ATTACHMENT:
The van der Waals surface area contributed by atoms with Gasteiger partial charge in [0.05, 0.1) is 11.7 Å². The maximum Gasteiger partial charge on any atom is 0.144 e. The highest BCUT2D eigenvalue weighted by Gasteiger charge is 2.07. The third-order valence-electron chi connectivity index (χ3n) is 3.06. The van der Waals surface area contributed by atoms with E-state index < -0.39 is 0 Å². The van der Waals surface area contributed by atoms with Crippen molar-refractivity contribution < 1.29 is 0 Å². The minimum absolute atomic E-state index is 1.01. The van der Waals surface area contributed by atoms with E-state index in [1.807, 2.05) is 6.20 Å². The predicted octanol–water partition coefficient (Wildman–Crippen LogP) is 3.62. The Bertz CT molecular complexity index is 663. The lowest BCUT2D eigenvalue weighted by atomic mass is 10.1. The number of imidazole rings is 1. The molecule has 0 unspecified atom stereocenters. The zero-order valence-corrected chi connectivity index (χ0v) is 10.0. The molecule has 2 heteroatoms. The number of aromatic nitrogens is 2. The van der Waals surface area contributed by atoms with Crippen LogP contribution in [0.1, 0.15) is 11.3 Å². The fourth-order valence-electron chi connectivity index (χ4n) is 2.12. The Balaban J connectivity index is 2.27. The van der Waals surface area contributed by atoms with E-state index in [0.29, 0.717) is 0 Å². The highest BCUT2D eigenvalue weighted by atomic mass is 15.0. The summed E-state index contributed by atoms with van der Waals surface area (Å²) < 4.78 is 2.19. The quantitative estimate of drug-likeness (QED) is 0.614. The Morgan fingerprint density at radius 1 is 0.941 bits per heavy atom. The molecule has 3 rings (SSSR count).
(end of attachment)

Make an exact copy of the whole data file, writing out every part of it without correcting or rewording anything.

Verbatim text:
The van der Waals surface area contributed by atoms with Gasteiger partial charge in [0.05, 0.1) is 11.7 Å². The maximum Gasteiger partial charge on any atom is 0.144 e. The highest BCUT2D eigenvalue weighted by Gasteiger charge is 2.07. The third-order valence-electron chi connectivity index (χ3n) is 3.06. The van der Waals surface area contributed by atoms with E-state index < -0.39 is 0 Å². The van der Waals surface area contributed by atoms with Crippen molar-refractivity contribution < 1.29 is 0 Å². The minimum absolute atomic E-state index is 1.01. The van der Waals surface area contributed by atoms with E-state index in [1.807, 2.05) is 6.20 Å². The predicted octanol–water partition coefficient (Wildman–Crippen LogP) is 3.62. The Bertz CT molecular complexity index is 663. The lowest BCUT2D eigenvalue weighted by atomic mass is 10.1. The number of imidazole rings is 1. The molecule has 0 unspecified atom stereocenters. The zero-order valence-corrected chi connectivity index (χ0v) is 10.0. The molecule has 2 heteroatoms. The number of aromatic nitrogens is 2. The van der Waals surface area contributed by atoms with Crippen LogP contribution in [0.1, 0.15) is 11.3 Å². The fourth-order valence-electron chi connectivity index (χ4n) is 2.12. The Balaban J connectivity index is 2.27. The van der Waals surface area contributed by atoms with E-state index in [0.29, 0.717) is 0 Å². The highest BCUT2D eigenvalue weighted by atomic mass is 15.0. The summed E-state index contributed by atoms with van der Waals surface area (Å²) < 4.78 is 2.19. The quantitative estimate of drug-likeness (QED) is 0.614. The Morgan fingerprint density at radius 1 is 0.941 bits per heavy atom. The molecule has 3 rings (SSSR count).